If you’re a writer, that is. And if you’re a mystery fan, you’re glad to pony up the price of the latest thriller, especially if it has won an Edgar or a Gold or Silver Dagger. The former, named after Edgar Allan Poe, who invented the mystery genre with “Murder in the Rue Morgue, which featured a proto-Holmesian sleuth named Auguste Dupin, is awarded by the Mystery Writers of America, while the latter is bestowed by the British Crime Writers Association – and I use the word “bestowed advisedly, since the CWA tends to reward works that attempt with varying degrees of success to “transcend the crime and detection genre, such as Fox Evil, by Minette Walters (2003) and The Athenian Murders, by Jose Carlos Somoza (2002), while the MWA is quite happy to honor books that hew to the conventions of the genre pretty closely, such as Ian Rankin’s Resurrection Men (2004), S.J. Rozan’s Winter And Night (2003) and T. Jefferson Parker’s Silent Joe (2002).
The Dagger roster is also more international, having included in recent year translated novels by such authors as Manuel Vásquez Montalbán, Didier Daeninckx, Daniel Chavarría and, most recently, Thierry Jonquet. And no, the list does not include anything translated from Arabic, perhaps because no Middle Eastern writer I know of has written a mystery. And it does not include anything (yet) by Orhan Pamuk, who is the only mystery author writing in Turkish. If there are any Egyptian creative writers out there who are unafraid to tackle a “commercial genre, I hope they will take this as a challenge.
For beginners who write in English, the CWA sponsors a prize called the Debut Dagger. It carries a prize of only ?500, but the real draw is the prospect of publication. For non-writers, the chief interests of the CWA Web site are the book news, the lists of past and current Dagger winners and the links to the personal Web sites of legendary authors like Ruth Rendell and Lawrence Block and comparative newcomers such as Denise Mina. Crime writers are a chummy lot, and they’re not shy about self-promotion, so you’ll find a lot of mutual back scratching at each Web site. Val McDermid calling Ruth Rendell “the ultimate anatomist of the human psyche and Rendell returning the praise with some equally purple prose. Crime writers can also be distinguished from literary authors by their work ethic and their lack of snobbery. So you will find several public areas at their personal Web sites where fans can communicate with each other and with the author. The forums come with a self-regulating mechanism: Anyone who makes a nuisance of himself is likely to be lynched by the fans, without the author’s involvement.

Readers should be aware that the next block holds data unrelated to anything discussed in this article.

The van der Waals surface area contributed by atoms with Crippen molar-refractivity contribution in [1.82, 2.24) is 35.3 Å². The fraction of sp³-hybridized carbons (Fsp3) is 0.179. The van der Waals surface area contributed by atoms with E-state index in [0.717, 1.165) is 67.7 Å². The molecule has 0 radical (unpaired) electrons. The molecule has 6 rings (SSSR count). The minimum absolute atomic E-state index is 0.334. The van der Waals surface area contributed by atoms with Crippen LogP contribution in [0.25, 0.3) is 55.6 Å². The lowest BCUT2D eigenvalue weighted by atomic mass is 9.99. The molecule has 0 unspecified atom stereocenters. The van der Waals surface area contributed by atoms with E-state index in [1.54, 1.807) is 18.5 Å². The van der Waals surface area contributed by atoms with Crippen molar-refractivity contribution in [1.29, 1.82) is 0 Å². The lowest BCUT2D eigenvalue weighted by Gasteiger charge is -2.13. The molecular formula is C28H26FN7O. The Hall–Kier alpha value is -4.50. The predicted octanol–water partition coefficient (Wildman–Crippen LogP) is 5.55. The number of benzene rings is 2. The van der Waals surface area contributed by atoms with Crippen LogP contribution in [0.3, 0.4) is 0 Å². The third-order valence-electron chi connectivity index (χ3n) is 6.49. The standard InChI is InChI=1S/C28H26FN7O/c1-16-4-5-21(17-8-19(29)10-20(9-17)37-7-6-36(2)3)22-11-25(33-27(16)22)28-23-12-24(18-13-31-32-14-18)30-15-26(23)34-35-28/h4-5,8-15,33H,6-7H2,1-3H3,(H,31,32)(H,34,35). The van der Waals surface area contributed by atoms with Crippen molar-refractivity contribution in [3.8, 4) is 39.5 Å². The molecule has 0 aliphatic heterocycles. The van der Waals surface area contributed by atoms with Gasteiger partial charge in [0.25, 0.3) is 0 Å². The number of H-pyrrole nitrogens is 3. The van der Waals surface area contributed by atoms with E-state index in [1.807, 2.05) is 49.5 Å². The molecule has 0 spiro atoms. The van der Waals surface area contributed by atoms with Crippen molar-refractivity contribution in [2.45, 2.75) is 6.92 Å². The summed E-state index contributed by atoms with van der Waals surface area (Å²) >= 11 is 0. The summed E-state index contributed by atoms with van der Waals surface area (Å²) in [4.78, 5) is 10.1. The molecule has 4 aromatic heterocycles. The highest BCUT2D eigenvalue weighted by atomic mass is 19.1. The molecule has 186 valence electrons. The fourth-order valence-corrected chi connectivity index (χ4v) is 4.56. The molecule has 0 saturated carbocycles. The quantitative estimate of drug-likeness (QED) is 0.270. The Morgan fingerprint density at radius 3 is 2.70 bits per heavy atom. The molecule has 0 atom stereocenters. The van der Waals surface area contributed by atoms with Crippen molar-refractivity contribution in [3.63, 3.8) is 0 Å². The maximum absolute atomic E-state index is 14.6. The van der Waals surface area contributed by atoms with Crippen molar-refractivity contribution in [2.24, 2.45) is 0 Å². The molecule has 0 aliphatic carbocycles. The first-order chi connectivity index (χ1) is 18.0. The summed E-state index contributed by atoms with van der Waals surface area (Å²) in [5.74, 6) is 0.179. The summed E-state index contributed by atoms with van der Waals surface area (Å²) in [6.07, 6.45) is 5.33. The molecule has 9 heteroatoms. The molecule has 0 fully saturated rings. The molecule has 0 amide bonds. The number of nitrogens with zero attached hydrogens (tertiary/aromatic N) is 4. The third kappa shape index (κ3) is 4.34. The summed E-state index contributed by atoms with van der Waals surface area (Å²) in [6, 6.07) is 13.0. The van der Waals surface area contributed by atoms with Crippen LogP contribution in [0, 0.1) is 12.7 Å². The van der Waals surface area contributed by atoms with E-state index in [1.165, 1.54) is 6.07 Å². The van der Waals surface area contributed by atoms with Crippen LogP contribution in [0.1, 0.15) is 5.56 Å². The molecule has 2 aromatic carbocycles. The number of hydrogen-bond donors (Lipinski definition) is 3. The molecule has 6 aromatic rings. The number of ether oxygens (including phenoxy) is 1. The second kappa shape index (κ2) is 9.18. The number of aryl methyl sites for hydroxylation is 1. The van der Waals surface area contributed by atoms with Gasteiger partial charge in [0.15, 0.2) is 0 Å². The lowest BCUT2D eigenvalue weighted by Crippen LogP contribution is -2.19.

The MWA is strictly American, yet more active than the CWA. It provides scholarships for writers and sponsors a children’s literacy program. Its statement of purpose adds nobly that the organization strives “to educate writers and those who aspire to write regarding their rights and interests, and to make writers and readers aware of matters which may affect crime writing through legislation, publishing industry practices, judicial decisions, or in other ways. But, once again, the most useful features for mere civilians are the book news and the links to authors’ Web sites (there’s only one under “Q : Robert Quackenbush).
But where can I get the actual books, you ask? Good question. One good place to start is Murder Ink, which bills itself as “the world’s oldest mystery bookstore. Located at 2486 Broadway in New York City, this small store carries nothing but mysteries. Overseas shipping is available at UPS (United Parcel Service) rates for the continental United States, plus a surcharge of $5. For other suggestions, see the links pages at the personal websites of CWA and MWA members.
If your taste is a tad more ghoulish, you can get your crime fix online at the abovementioned site, which offers over 600 nonfiction stories about major crimes and criminals. In case you are tempted to pass it over as strictly for prurient interest, consider the murder of Dutch filmmaker and polemicist Theo Van Gogh.
A descendant of the painter who lopped off his own ear after an argument with roommate Paul Gaugin, Theo Van Gogh was equally passionate and controversial. Burly, bearded and brusque, he made a name for himself as a social critic. His fiercest attacks were directed against the three Abrahamic religions, although he reserved most of his ire for Islam. His last work, a 10-minute film titled “Submission, depicted four semi-nude women with texts from the Quran calligraphied on their skin. The texts described how “disobedient women might be punished. Shortly after “Submission aired on Dutch television, Van Gogh began to receive death threats. He ignored them and continued to cycle unescorted through Amsterdam, until he was accosted by a Moroccan immigrant named Mohamed Bouyeri and stabbed to death in November of 2004. Ornery crackpot or free-speech martyr? You be the judge.